Survival Research and Culturally-Based Conclusions

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I have just returned from an excellent talk presented by Dr. Pamela Rae Heath, a medical doctor and leading researcher in parapsychology, at the Rhine Research Center in Durham, North Carolina. She spoke on a number of issues in mind-matter interaction (MMI) or what is also termed psychokinesis (PK). I was pleased that her talk, while containing some of her conclusions that go beyond current evidence, was for the most part based on the best current research in parapsychology.

However, prior to her talk, I browsed her book, Handbook to the Afterlife. The quality of her talk was a surprise given the loose extrapolation from the survival evidence I saw in her book. Basically, life after death is envisioned as a process of personal growth that parallels growth and development (at least mental and spiritual development) in the present life and which includes a reincarnation component. This goes way beyond the actual survival evidence and was based, to some extent, on “channeling.”

How could someone give a scholarly presentation to the lay public and yet have a book that would fit into any fluff-brained New Ager‘s library? I fear that Dr. Heath was guilty of the same thing of which she accuses religious interpreters of MMI–that they interpret their experiences in terms of their cultural expectations. Now if Dr. Heath said, “That’s okay–we cannot avoid cultural expectations when interpreting data,” I would have no problem. But she seemed to assume (and I may have misunderstood) that parapsychological lacks such cultural expectations when it examines the data. That is simply false, and when we are dealing with survival research, cultural assumptions are unavoidable.

Take Dr. Heath’s position on the afterlife. It fits well into the American idea of evolutionary progress which has continued, unlike in Europe, to heavily influence American thought. Europe has suffered through two World Wars on its soil; America has 9-11, which was but one attack, and the War Between the States, which is distant to most Americans. Thus Americans buy into the idea of progress–and a life after death of continual evolutionary progress fits into American culture. The notion of multiple reincarnations, which in Eastern religions is something to be avoided if possible, becomes a positive thing in American New Age thought. A Hindu or Theravada Buddhist would be horrified by the American New Age interpretation of reincarnation.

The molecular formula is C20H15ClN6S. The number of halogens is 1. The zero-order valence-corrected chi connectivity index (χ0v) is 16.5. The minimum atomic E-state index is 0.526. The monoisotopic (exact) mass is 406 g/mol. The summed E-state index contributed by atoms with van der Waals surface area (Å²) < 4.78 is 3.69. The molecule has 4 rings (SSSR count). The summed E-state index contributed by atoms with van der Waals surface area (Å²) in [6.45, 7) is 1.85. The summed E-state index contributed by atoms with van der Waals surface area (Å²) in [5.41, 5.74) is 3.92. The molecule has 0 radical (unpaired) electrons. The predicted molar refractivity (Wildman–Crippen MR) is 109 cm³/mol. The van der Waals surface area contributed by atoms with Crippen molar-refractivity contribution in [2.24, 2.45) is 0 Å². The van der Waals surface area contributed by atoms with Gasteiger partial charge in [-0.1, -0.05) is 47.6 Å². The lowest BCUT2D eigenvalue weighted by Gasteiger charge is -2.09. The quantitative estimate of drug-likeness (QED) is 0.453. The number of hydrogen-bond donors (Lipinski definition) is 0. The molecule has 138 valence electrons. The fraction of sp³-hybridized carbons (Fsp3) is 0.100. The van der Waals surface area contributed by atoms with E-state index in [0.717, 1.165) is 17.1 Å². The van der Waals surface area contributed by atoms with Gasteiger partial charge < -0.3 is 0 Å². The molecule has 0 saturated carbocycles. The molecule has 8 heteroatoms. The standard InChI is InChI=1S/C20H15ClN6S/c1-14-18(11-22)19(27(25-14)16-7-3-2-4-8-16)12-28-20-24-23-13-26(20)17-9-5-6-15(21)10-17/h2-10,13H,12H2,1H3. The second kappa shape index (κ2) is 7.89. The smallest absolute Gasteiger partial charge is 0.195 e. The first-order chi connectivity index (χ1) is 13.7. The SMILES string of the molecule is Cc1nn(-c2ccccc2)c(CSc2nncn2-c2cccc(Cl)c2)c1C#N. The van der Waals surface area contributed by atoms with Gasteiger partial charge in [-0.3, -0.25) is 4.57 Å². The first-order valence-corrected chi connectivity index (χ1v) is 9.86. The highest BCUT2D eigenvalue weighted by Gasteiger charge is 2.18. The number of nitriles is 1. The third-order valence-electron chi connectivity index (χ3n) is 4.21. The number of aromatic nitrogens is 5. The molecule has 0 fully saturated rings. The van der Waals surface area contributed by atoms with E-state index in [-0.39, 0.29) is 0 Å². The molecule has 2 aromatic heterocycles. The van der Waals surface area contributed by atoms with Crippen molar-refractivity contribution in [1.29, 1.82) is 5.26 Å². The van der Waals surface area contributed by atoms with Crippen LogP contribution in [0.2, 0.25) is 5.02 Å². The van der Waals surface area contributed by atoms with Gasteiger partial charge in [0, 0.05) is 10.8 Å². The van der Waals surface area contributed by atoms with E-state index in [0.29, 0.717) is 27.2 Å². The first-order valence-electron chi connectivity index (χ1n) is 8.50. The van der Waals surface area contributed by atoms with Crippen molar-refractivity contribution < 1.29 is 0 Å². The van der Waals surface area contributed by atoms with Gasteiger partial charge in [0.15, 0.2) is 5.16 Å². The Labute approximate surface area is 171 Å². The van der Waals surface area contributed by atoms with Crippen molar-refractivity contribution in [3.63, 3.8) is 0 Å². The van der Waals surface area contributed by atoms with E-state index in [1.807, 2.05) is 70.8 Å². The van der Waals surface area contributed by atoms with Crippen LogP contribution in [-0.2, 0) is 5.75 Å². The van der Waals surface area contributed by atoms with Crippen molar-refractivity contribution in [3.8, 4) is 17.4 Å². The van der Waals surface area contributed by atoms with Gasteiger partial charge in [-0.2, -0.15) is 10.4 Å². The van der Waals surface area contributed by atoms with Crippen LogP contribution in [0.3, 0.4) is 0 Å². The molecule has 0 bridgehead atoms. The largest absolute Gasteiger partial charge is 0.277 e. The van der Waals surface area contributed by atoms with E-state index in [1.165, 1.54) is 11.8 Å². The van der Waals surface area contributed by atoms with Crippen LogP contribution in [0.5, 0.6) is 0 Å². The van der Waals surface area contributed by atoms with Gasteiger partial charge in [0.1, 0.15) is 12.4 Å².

I will be the first to admit that I am biased against reincarnation. As an orthodox Anglican Christian, I cannot accept reincarnation unless the evidence for it were so overwhelming that only a fool would reject it. That is not currently the case, even with Ian Stevenson‘s research. Stephen Braude has pointed out serious methodological flaws with the Stevenson research (for which see his book Immortal Remains). The problem of super-psi also plagues survival research; it seems to me that the best mediumship evidence (Leonora Piper‘s readings, for example) and the best near-death experience cases support at least a minimal survival of death of the individual personality in some form. But this does not justify a specific picture of the afterlife, at least at this stage of the research. Current research would be incompatible with non-survivalists and with the “no-self” view of Theravada Buddhism in which only five aggregates survival with no survival of the self. Beyond that, the research paints a picture of survival that is compatible with some Jewish views, some Christian views, with Pure Land Buddhist views, and even with the American progressive view that Dr. Heath espouses. But the evidence does not clearly support one of those views over another. For me, the evidence is a preparation for faith–it removes a barrier to my acceptance of the full Christian revelation on life after death. For Dr. Heath, the evidence supports a more “secular” or “natural” developmental view of life after death in which we evolve to higher levels of human accomplishment, with reincarnation being a part of that process. My point is that both Dr. Heath and I, to some extent, interpret the survival evidence in terms of our own cultural expectations. To expect that anyone could do otherwise is naive.